Photography is the practice, science, and art for creating images that are durable by recording electromagnetic radiations, for example, light. These electromagnetic radiations are recorded either chemically by the use of very light-sensitive material like the famously known photographic film, or electronically using an image sensor.
With a Photographic Film;
In photography, when using a film camera, the lens of the camera focuses the light being reflected the light-sensitive photographic film. Therefore, the light reflected from any object within the scope of the camera’s lens is recorded as a real image on the film inside the camera only during the time of exposure.
With an Electronic Images (Digital cameras, sensor)
For digital cameras, the reflected light from each object is focused into the image sensor, which generates an electric charge at each pixel and these electronic charges are then processed electronically and then stored as digital files in modern storage devices, for example, memory cards.
The first camera photography was invented in the 1820s, before that time, people relied heavily on traditional media for capturing images, for example, paintings, sketches, and drawings. However, when it emerged, it seemed to vividly capture more information or detail about an object than the traditional media.
The first successful black and white images were taken by Joseph Nicephore Niepce a French developer. However, it got destroyed as the attempted to make copies of it. He was again successful in 1825, where he managed to produce a black and white image of a window.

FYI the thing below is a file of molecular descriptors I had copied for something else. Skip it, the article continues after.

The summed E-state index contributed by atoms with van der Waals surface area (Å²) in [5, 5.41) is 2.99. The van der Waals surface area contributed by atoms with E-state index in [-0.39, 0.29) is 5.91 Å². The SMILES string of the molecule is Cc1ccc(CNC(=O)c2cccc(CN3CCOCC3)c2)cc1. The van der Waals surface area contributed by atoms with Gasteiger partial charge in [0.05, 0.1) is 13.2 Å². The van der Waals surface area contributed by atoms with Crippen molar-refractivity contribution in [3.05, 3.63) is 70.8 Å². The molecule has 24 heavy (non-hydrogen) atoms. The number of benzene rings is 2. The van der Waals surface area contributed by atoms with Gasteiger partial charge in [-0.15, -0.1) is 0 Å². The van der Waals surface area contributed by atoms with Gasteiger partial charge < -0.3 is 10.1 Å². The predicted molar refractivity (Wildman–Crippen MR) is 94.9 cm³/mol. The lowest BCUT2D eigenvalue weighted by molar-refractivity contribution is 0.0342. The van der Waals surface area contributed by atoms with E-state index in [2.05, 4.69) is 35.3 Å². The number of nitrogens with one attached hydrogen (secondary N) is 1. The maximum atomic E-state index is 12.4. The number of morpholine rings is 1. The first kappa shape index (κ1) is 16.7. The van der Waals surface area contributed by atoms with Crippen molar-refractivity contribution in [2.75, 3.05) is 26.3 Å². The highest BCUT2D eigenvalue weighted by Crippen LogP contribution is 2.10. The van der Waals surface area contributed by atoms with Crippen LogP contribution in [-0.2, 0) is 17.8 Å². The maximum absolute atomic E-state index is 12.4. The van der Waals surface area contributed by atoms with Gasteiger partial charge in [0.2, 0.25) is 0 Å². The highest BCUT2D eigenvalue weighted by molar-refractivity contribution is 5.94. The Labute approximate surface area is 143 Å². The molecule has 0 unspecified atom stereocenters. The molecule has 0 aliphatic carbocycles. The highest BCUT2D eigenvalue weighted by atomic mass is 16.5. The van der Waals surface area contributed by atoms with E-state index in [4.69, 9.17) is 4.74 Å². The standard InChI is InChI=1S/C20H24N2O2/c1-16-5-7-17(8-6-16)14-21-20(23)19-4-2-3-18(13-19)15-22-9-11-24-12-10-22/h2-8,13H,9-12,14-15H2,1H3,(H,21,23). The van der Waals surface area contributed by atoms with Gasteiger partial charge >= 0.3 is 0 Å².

His invention was later improved by other scholars and in the year 1891, Lipmann Gabriel developed a process of making naturally colored photographs. This was based on the phenomenon of optical light wave interface. This enabled him to win a Nobel prize in physics in the year 1908.
Basically, all photography was black and white or monochrome. Even long after colored images had been introduced, black and white images continued to dominate for a long period of time. The main reasons behind this are:
-Its Classic Photographic look
-Its Low Costs
What really defines black and white or monochrome photography? The tone between the dark shadows and the light define black and white photography. It is important to note that there are some images that are not purely black and white or monochromic. However, they both employ the same principle. Such images include the blue tone images that used cyanotype process and the brown tone that used the albumen process. They were used more than 140 years ago.
It is true to state that many professional photographers continue to produce black and white or monochromic images. This is mainly because of the archival durability of nicely processed Silver halide based photographic materials.
Emerging Trends in the world of digital photography shows that black and white images are still in people’s preference. This is clearly seen by the manufacture of a new state of the art digital cameras with the capability of shooting black and white images.
Black and white images are authentic, they help us trace human history step by step to his modern state. Its classical feel holds its true beauty.
Ansel Adams a famous black and white photographer developed a theory called the Zone System to determine how much exposure compensation to add or subtract.
For example if one were to photograph a bride’s white dress, that would be a very bright texture and if one were to photograph a black cat that would be a very dark texture. To succeed in with ultra white or black we need to compensate the exposure to have desired results.
There are two main ways of creating digital black and white photo’s in camera and post processing;